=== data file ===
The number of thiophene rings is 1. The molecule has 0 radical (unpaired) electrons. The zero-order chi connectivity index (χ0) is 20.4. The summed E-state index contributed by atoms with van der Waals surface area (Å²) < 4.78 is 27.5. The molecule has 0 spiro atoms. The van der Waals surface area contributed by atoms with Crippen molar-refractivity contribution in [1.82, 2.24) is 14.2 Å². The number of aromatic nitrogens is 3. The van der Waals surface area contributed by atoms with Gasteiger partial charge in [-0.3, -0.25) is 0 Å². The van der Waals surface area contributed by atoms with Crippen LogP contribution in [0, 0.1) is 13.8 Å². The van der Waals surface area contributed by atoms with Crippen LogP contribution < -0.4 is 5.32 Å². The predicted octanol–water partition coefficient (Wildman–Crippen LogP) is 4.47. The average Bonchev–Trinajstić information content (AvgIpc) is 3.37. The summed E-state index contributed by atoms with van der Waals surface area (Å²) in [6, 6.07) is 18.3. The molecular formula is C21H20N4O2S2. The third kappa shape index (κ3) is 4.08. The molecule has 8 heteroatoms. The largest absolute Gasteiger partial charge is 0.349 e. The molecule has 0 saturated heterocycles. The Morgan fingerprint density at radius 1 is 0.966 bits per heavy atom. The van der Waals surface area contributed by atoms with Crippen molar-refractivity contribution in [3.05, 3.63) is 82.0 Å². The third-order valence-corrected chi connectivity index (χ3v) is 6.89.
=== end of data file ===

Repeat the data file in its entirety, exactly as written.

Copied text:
The number of thiophene rings is 1. The molecule has 0 radical (unpaired) electrons. The zero-order chi connectivity index (χ0) is 20.4. The summed E-state index contributed by atoms with van der Waals surface area (Å²) < 4.78 is 27.5. The molecule has 0 spiro atoms. The van der Waals surface area contributed by atoms with Crippen molar-refractivity contribution in [1.82, 2.24) is 14.2 Å². The number of aromatic nitrogens is 3. The van der Waals surface area contributed by atoms with Gasteiger partial charge in [-0.3, -0.25) is 0 Å². The van der Waals surface area contributed by atoms with Crippen LogP contribution in [0, 0.1) is 13.8 Å². The van der Waals surface area contributed by atoms with Crippen LogP contribution < -0.4 is 5.32 Å². The predicted octanol–water partition coefficient (Wildman–Crippen LogP) is 4.47. The average Bonchev–Trinajstić information content (AvgIpc) is 3.37. The summed E-state index contributed by atoms with van der Waals surface area (Å²) in [6, 6.07) is 18.3. The molecular formula is C21H20N4O2S2. The third kappa shape index (κ3) is 4.08. The molecule has 8 heteroatoms. The largest absolute Gasteiger partial charge is 0.349 e. The molecule has 0 saturated heterocycles. The Morgan fingerprint density at radius 1 is 0.966 bits per heavy atom. The van der Waals surface area contributed by atoms with Crippen molar-refractivity contribution in [3.05, 3.63) is 82.0 Å². The third-order valence-corrected chi connectivity index (χ3v) is 6.89.